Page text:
- Paperback: 440 pages
- Publisher: Prometheus Books; Rev edition (August 1988)
- Language: English
- ISBN-10: 0879754230
- ISBN-13: 978-0879754235
- Product Dimensions: 1.2 x 6 x 9 inches
- Shipping Weight: 1.7 pounds
- Average Customer Review: 6 customer reviews
- Amazon Best Sellers Rank: #957,790 in Books (See Top 100 in Books)
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Introductory Readings in the Philosophy of Science Rev Edition
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"...a useful entry into the fundamental questions in traditional philosophy of science." -- Quarterly Review of Biology, June, 2000
"Students, teachers and researchers in the field of philosophy will find this text very helpful." -- Educational Book Review, India, March 2000
"great introduction for students, encouraging their study of the frontiers of science and the important of its relationship to philosophy." -- Tech Directions, August/September, 2001 --This text refers to an alternate Paperback edition.
About the Author
The late E. D. Klemke was professor of philosophy at Iowa State University.
Robert Hollinger is professor of philosophy at Iowa State University.
David Wyss Rudge is assistant professor of the philosophy of biology at Iowa State.
A. David Kline is provost and vice president for academic affairs at the University of North Florida in Jacksonville. --This text refers to an alternate Paperback edition.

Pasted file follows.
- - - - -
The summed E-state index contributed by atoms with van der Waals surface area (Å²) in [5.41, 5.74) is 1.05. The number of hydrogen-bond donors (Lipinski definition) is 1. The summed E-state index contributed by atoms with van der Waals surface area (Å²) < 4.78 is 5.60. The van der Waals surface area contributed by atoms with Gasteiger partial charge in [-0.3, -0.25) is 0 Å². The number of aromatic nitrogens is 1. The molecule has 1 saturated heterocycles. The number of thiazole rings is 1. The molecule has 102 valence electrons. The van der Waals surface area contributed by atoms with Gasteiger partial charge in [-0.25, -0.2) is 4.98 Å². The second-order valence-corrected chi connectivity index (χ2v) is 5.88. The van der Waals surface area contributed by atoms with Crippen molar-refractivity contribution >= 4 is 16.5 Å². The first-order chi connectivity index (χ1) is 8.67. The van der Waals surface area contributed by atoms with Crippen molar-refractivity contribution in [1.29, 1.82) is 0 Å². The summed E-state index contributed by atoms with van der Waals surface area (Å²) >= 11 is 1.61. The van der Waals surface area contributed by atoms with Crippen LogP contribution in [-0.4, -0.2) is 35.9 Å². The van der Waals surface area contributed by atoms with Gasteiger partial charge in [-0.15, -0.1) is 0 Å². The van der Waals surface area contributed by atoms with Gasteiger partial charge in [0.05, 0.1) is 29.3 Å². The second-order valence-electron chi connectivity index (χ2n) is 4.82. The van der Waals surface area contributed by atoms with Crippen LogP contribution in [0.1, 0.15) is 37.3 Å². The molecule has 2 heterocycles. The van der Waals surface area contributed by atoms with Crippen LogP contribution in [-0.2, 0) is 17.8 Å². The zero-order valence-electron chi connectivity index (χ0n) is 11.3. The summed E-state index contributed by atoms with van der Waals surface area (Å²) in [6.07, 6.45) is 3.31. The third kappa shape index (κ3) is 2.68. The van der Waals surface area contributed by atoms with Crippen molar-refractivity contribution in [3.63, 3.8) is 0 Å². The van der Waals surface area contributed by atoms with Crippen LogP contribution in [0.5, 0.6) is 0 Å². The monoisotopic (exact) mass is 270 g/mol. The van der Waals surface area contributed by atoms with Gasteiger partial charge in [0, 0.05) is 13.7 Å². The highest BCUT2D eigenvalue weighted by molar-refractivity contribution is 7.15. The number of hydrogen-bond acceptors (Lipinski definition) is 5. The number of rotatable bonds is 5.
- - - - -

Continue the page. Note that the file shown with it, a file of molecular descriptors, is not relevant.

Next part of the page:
Top customer reviews
Articles were written by the following philosophers: Rudolf Carnap, Nancy Cartwright, Brian Fay and J. Donald Moon, Paul Feyerabend, Philipp G. Frank, Ronald Giere, N R Hanson, Carl Hempel, Philip Kitcher, Thomas Kuhn, karel Lambert, Gordon Britten, Fritz Machlup, Ernan McMullin, Carl Matheson, David Kline, Grover Maxwell, Karl Popper, Hilary Putnam, W V Quine, J S Ullian, Alexander Rosenberg, Richard Rudner, Wesley Salmon, W T Stace, Charles Taylor, Paul Thagard, Hugh Tomlinson, Stephen Toulmin, Bas van Fraassen, John Ziman.
The articles are technical and very interesting. I think every philosopher should study these articles, and the philosophy of science should be a part of the general educational curriculum for everyone.
Each part has a 1 case study at the end, and 2 study questions and 3 selected bibliography. There are a few pages for advice to instructors in an appendix.
The book covers all the traditional, core areas of philosophy of science, as well as offering more readings than is typical on the social sciences. Yet, the the essay on philosophy of economics is from 1983 and is largely outdated given the dramatic changes in economics and the global economy in the last three decades. In addition, the book shortchanges more radical critiques of philosophy of science by having, for instance, only one essay, from 1996, on feminist critiques of science. I also am disappointed that the volume does not include an excerpt from Thomas Kuhn's seminal book The Structure of Scientific Revolutions. Instead, the volume has one essay by Kuhn in which he responds to critics of the book, but that's not the best way for someone to be introduced to Kuhn's ideas.
I would not recommend that professors adopt this anthology unless they used it in conjunction with something else that was more contemporary, but for those wanting an affordable option to round out their collection of essays in the subject, this book may fit the bill.